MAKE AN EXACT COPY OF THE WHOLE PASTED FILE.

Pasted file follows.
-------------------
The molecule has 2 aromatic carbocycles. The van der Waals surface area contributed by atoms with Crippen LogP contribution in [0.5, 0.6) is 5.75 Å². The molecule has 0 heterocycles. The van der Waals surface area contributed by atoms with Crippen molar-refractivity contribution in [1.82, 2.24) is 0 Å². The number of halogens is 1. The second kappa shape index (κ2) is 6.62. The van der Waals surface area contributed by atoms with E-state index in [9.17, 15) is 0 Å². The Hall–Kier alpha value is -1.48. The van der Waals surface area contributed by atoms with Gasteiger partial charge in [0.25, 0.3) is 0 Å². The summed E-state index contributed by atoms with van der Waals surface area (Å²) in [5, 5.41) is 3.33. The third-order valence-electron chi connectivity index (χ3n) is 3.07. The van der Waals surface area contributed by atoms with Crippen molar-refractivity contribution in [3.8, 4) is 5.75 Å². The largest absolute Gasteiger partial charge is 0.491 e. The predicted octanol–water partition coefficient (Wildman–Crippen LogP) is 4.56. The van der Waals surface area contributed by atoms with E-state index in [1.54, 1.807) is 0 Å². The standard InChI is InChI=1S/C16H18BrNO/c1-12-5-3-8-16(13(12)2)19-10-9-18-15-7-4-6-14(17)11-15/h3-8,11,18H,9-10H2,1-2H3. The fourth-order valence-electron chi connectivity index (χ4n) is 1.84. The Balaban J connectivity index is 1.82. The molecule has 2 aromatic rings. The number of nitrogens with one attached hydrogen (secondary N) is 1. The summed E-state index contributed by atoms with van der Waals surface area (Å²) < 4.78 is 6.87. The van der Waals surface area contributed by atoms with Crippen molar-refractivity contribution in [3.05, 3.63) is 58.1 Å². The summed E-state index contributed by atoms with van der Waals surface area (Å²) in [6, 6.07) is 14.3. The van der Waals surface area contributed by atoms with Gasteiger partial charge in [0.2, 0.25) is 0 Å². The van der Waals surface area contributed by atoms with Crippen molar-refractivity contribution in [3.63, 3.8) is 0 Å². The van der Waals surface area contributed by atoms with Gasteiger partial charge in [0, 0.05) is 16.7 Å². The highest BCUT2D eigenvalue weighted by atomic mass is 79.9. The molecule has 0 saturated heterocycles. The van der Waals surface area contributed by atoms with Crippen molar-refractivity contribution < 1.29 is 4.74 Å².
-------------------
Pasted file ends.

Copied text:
The molecule has 2 aromatic carbocycles. The van der Waals surface area contributed by atoms with Crippen LogP contribution in [0.5, 0.6) is 5.75 Å². The molecule has 0 heterocycles. The van der Waals surface area contributed by atoms with Crippen molar-refractivity contribution in [1.82, 2.24) is 0 Å². The number of halogens is 1. The second kappa shape index (κ2) is 6.62. The van der Waals surface area contributed by atoms with E-state index in [9.17, 15) is 0 Å². The Hall–Kier alpha value is -1.48. The van der Waals surface area contributed by atoms with Gasteiger partial charge in [0.25, 0.3) is 0 Å². The summed E-state index contributed by atoms with van der Waals surface area (Å²) in [5, 5.41) is 3.33. The third-order valence-electron chi connectivity index (χ3n) is 3.07. The van der Waals surface area contributed by atoms with Crippen molar-refractivity contribution in [3.8, 4) is 5.75 Å². The largest absolute Gasteiger partial charge is 0.491 e. The predicted octanol–water partition coefficient (Wildman–Crippen LogP) is 4.56. The van der Waals surface area contributed by atoms with E-state index in [1.54, 1.807) is 0 Å². The standard InChI is InChI=1S/C16H18BrNO/c1-12-5-3-8-16(13(12)2)19-10-9-18-15-7-4-6-14(17)11-15/h3-8,11,18H,9-10H2,1-2H3. The fourth-order valence-electron chi connectivity index (χ4n) is 1.84. The Balaban J connectivity index is 1.82. The molecule has 2 aromatic rings. The number of nitrogens with one attached hydrogen (secondary N) is 1. The summed E-state index contributed by atoms with van der Waals surface area (Å²) < 4.78 is 6.87. The van der Waals surface area contributed by atoms with Crippen molar-refractivity contribution in [3.05, 3.63) is 58.1 Å². The summed E-state index contributed by atoms with van der Waals surface area (Å²) in [6, 6.07) is 14.3. The van der Waals surface area contributed by atoms with Gasteiger partial charge in [0.2, 0.25) is 0 Å². The van der Waals surface area contributed by atoms with Crippen molar-refractivity contribution in [3.63, 3.8) is 0 Å². The van der Waals surface area contributed by atoms with Gasteiger partial charge in [0, 0.05) is 16.7 Å². The highest BCUT2D eigenvalue weighted by atomic mass is 79.9. The molecule has 0 saturated heterocycles. The van der Waals surface area contributed by atoms with Crippen molar-refractivity contribution < 1.29 is 4.74 Å².